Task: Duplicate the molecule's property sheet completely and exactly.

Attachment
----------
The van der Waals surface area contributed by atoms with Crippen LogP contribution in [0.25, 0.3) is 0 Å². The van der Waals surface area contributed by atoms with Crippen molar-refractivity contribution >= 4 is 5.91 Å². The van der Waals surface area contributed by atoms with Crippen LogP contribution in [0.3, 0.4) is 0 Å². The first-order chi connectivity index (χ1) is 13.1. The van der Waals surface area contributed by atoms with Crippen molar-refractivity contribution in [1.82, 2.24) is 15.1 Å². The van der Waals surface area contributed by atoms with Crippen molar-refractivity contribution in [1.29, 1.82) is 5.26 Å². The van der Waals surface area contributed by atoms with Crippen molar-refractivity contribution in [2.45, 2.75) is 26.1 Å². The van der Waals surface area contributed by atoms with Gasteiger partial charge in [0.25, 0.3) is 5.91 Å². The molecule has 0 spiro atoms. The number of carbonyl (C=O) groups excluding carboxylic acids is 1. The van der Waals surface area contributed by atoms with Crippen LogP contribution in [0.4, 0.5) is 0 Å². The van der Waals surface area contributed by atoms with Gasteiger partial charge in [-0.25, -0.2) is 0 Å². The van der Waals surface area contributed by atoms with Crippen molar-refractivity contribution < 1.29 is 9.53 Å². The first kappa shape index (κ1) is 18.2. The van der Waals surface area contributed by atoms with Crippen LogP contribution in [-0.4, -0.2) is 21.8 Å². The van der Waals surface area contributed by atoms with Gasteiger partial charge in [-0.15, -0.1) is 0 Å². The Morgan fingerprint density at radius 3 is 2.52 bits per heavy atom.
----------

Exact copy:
The van der Waals surface area contributed by atoms with Crippen LogP contribution in [0.25, 0.3) is 0 Å². The van der Waals surface area contributed by atoms with Crippen molar-refractivity contribution >= 4 is 5.91 Å². The van der Waals surface area contributed by atoms with Crippen LogP contribution in [0.3, 0.4) is 0 Å². The first-order chi connectivity index (χ1) is 13.1. The van der Waals surface area contributed by atoms with Crippen molar-refractivity contribution in [1.82, 2.24) is 15.1 Å². The van der Waals surface area contributed by atoms with Crippen molar-refractivity contribution in [1.29, 1.82) is 5.26 Å². The van der Waals surface area contributed by atoms with Crippen molar-refractivity contribution in [2.45, 2.75) is 26.1 Å². The van der Waals surface area contributed by atoms with Gasteiger partial charge in [0.25, 0.3) is 5.91 Å². The molecule has 0 spiro atoms. The number of carbonyl (C=O) groups excluding carboxylic acids is 1. The van der Waals surface area contributed by atoms with Crippen LogP contribution in [0.4, 0.5) is 0 Å². The van der Waals surface area contributed by atoms with Gasteiger partial charge in [-0.25, -0.2) is 0 Å². The van der Waals surface area contributed by atoms with Crippen molar-refractivity contribution < 1.29 is 9.53 Å². The first kappa shape index (κ1) is 18.2. The van der Waals surface area contributed by atoms with Crippen LogP contribution in [-0.4, -0.2) is 21.8 Å². The van der Waals surface area contributed by atoms with Gasteiger partial charge in [-0.15, -0.1) is 0 Å². The Morgan fingerprint density at radius 3 is 2.52 bits per heavy atom.